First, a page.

2i for single-result lookup
nate at root.org
Mon Nov 7 23:31:15 EST 2011
I appreciate you sharing your design. But I can never understand why people go to such great lengths to add transactions to an eventually-consistent db.
You could possibly solve the same problem by using memcached or Redis. Example:
1. Look up the user in Riak. If that lookup succeeds, abort.
2. Store a copy of the new username via memcached add() with a generous expiry interval.
3. If it exists already (atomic in memcached), you lost a race with another user and error out. If not, also store the username in Riak.
4. The memcached key will expire at some point after Riak becomes consistent, keeping your memory use reasonable.
Is user creation such a high percentage of your transaction volume that you have to build something almost as complicated as a VCS on top of it in order to scale? For robustness, isn't it simpler to just disable user creation if your memcached single-point-of-failure is down and you weren't able to failover to the spare?
I'm not criticizing you since you may have some unique need I overlooked. But would the above work for you?
On Nov 7, 2011, at 7:16 PM, Justin Karneges wrote:
> Hmm, but if the username (or email) must be unique then I think this problem
> may be more than just indexing. There's also an id reservation issue.
> At least in my case, I did not think 2i would work for me, because I needed
> one of the indexes (email) to be unique and reservable on a first-come basis,
> yet I wanted people to be able to change email addresses. The resulting
> algorithm is a bit disgusting but it essentially works like this:
> 1) All keys are tagged with extra metadata:
> a) creation date (Riak only has modified date)
> b) random "value" id (I'm using a UUID for this). this is meant to indicate
> a particular generation of a key's value. updates to a key should retain this
> value, but overwrites should have new ids.
> 2) User keys (where the indexes point) must contain extra metadata: a set of
> index references (index creation date / value id pairs).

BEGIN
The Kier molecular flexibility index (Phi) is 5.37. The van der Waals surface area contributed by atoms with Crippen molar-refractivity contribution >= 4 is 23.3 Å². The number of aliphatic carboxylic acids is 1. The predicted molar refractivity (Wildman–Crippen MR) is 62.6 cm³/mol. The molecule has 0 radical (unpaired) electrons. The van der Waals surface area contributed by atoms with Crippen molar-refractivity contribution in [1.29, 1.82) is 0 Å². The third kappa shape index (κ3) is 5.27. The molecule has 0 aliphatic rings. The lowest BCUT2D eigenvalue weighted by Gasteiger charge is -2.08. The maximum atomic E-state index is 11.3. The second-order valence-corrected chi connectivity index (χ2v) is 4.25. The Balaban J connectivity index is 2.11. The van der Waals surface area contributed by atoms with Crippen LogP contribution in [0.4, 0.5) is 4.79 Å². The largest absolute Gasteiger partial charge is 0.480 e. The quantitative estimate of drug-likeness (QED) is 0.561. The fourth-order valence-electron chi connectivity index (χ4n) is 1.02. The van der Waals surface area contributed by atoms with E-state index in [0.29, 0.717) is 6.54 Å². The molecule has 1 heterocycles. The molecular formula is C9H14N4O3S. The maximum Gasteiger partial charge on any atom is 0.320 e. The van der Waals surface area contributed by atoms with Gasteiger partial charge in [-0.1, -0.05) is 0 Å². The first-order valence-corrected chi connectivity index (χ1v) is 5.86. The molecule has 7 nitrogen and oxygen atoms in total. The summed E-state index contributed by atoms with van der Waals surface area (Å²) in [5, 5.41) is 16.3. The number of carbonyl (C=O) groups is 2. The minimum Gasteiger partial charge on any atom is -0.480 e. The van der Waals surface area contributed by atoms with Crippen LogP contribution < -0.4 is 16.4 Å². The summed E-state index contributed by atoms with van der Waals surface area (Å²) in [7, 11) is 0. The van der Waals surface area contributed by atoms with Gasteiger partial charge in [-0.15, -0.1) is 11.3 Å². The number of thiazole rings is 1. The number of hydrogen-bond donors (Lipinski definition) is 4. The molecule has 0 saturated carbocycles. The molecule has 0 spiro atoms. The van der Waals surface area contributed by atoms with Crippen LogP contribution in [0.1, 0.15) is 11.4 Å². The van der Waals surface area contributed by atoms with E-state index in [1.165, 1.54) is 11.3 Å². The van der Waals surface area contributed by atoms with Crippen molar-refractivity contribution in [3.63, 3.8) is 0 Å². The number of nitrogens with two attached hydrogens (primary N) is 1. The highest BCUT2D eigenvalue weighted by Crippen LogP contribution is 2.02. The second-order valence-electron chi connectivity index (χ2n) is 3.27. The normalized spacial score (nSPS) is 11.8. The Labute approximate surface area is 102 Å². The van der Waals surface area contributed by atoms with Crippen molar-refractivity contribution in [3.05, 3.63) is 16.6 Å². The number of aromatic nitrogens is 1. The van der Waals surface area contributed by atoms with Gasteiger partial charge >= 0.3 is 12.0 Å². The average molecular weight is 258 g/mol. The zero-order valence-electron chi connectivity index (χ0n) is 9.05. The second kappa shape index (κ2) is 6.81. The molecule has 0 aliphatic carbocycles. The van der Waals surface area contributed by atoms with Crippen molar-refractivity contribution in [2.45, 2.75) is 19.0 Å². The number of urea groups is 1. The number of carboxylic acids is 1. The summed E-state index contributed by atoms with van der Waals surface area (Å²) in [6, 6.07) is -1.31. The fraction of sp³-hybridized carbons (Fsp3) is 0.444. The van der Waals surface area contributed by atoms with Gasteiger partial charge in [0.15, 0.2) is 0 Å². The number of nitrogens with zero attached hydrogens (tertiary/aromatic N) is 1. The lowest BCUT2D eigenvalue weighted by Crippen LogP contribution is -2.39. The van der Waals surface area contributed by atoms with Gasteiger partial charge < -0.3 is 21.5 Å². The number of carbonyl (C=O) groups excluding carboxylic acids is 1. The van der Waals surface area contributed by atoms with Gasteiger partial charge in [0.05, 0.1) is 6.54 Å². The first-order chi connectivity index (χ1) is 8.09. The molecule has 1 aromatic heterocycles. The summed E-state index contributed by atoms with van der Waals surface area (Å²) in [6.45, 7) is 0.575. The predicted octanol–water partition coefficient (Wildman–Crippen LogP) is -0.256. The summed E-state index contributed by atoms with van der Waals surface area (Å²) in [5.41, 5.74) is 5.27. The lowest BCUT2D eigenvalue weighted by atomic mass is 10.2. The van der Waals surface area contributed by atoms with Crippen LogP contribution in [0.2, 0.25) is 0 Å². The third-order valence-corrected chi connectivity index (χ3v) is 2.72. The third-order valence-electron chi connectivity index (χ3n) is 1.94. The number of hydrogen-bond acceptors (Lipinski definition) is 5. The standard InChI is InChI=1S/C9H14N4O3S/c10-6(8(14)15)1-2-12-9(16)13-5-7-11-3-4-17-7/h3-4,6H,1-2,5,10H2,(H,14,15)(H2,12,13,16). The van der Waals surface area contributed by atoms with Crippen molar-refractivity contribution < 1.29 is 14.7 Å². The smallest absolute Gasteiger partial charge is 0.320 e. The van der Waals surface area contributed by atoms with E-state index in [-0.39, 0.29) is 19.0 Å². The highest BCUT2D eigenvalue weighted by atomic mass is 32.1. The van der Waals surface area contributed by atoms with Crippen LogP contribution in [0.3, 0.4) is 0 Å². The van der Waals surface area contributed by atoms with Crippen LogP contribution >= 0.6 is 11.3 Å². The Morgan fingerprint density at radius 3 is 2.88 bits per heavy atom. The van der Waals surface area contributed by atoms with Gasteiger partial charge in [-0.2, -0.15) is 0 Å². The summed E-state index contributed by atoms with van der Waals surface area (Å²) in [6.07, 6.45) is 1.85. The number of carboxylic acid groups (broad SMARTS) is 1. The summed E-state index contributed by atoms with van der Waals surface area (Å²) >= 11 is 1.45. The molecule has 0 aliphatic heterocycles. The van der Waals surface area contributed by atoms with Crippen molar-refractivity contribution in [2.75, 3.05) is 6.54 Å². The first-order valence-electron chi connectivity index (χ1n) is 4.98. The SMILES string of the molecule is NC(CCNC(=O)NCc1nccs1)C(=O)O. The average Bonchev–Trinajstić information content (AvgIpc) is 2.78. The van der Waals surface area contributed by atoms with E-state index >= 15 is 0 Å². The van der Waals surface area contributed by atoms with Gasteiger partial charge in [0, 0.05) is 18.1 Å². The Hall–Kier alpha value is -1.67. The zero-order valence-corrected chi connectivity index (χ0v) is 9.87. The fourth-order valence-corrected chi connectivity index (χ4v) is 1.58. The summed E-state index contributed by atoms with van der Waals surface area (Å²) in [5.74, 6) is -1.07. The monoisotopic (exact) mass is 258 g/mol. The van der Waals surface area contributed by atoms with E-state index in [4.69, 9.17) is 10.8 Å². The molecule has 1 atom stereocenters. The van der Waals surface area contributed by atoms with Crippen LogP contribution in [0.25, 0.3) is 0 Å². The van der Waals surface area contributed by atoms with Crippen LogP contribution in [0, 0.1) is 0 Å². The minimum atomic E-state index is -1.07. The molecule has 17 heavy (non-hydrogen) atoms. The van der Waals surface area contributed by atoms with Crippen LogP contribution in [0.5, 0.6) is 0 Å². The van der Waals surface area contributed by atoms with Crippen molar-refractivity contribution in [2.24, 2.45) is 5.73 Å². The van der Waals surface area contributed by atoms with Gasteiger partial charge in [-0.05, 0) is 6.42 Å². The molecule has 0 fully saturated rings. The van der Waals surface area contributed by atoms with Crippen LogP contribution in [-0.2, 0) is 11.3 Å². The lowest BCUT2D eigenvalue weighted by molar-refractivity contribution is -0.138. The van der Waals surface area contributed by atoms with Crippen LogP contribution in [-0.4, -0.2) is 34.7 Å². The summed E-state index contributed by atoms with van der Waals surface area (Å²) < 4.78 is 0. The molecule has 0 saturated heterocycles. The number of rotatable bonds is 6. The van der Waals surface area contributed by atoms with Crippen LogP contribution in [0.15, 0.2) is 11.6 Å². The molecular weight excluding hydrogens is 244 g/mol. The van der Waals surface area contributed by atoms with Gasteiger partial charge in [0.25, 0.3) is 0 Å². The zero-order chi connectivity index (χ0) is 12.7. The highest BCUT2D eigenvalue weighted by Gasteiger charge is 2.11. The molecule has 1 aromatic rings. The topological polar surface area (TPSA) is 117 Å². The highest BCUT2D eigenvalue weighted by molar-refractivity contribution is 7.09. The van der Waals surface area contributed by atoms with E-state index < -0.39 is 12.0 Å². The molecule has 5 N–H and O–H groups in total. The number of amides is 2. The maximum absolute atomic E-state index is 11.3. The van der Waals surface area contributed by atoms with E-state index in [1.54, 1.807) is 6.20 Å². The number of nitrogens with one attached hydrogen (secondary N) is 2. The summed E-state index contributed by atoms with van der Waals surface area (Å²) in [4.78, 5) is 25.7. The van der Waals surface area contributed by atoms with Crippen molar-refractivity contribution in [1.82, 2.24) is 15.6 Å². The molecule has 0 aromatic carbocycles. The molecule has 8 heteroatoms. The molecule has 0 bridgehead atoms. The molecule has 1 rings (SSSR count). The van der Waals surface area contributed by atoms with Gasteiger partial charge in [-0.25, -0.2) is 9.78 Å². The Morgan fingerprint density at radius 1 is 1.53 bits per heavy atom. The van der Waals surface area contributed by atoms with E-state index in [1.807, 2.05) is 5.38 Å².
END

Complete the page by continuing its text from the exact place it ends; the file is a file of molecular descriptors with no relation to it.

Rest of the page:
> The idea with #1 and #2 here is that indexes point to users and users point to
> indexes. Notably, users point to specific index key *versions* thanks to the
> extra metadata. This aids in conflict resolution (more on that later).
> 3) If you want to claim an index, then you first checks to see if a key already
> exists with that name. If it does then you can't claim ("account already
> exists"). If a key with that name does not exist then you make the index key
> with a link pointing to the user data key. Both the index key and user keys
> need to have creation date and value id metadata. Additionally, the user key
> needs to add a reference to this index into its set of references. Of course
> a conflict can occur if two clients try to claim indexes simultaneously.
> That's fine, you'll end up with two values (siblings) at the same index with
> different creation dates and value ids, and conflict resolution will deal with
> 4) When retrieving a user, you must confirm the relationship between the index
> and the object. Essentially a valid keypair is the earliest dated index
> sibling that points to a user key with the latest dated index reference that
> points back to it. Determining this validity requires retrieving both keys,
> regardless of which one you start from, and in certain conflict cases may
> require crawling through to other keys. If you cannot verify the relationship
> between index and object then you must treat this case as if neither exist.
> What does this all mean?
> You can create users, unique by some value, on a first come basis. If two
> clients try to create accounts with the same name at the same time, then an
> arbitrary one will win. If two existing users try to change to the same name,
> an arbitrary one will win, and the loser *will not lose his original
> reservation*. I mapped out some pretty awful race conditions like if three
> existing users (A, B, and C) exist and A and B suddenly try to change to the
> same name at the same moment C tries to change to B's original name, and B